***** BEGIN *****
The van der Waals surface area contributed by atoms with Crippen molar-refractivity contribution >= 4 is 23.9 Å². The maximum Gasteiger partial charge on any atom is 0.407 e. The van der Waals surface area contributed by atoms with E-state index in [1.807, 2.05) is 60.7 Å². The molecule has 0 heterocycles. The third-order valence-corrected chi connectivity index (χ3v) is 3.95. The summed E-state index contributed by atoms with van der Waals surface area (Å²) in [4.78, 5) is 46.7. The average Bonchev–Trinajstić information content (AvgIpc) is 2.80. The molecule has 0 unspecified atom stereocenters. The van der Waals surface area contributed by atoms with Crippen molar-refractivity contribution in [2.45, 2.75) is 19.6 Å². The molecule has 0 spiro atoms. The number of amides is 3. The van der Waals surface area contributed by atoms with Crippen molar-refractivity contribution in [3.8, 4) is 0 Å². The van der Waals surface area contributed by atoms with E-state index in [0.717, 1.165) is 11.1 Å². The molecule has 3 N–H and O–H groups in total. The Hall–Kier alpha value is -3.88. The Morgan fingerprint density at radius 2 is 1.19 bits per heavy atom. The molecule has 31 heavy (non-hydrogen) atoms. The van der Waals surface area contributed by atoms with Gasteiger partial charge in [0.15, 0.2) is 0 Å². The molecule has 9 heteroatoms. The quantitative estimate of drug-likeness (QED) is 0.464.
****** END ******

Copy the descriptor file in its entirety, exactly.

The van der Waals surface area contributed by atoms with Crippen molar-refractivity contribution >= 4 is 23.9 Å². The maximum Gasteiger partial charge on any atom is 0.407 e. The van der Waals surface area contributed by atoms with E-state index in [1.807, 2.05) is 60.7 Å². The molecule has 0 heterocycles. The third-order valence-corrected chi connectivity index (χ3v) is 3.95. The summed E-state index contributed by atoms with van der Waals surface area (Å²) in [4.78, 5) is 46.7. The average Bonchev–Trinajstić information content (AvgIpc) is 2.80. The molecule has 0 unspecified atom stereocenters. The van der Waals surface area contributed by atoms with Crippen molar-refractivity contribution in [2.45, 2.75) is 19.6 Å². The molecule has 0 spiro atoms. The number of amides is 3. The van der Waals surface area contributed by atoms with Crippen molar-refractivity contribution in [3.8, 4) is 0 Å². The van der Waals surface area contributed by atoms with E-state index in [0.717, 1.165) is 11.1 Å². The molecule has 3 N–H and O–H groups in total. The Hall–Kier alpha value is -3.88. The Morgan fingerprint density at radius 2 is 1.19 bits per heavy atom. The molecule has 31 heavy (non-hydrogen) atoms. The van der Waals surface area contributed by atoms with Gasteiger partial charge in [0.15, 0.2) is 0 Å². The molecule has 9 heteroatoms. The quantitative estimate of drug-likeness (QED) is 0.464.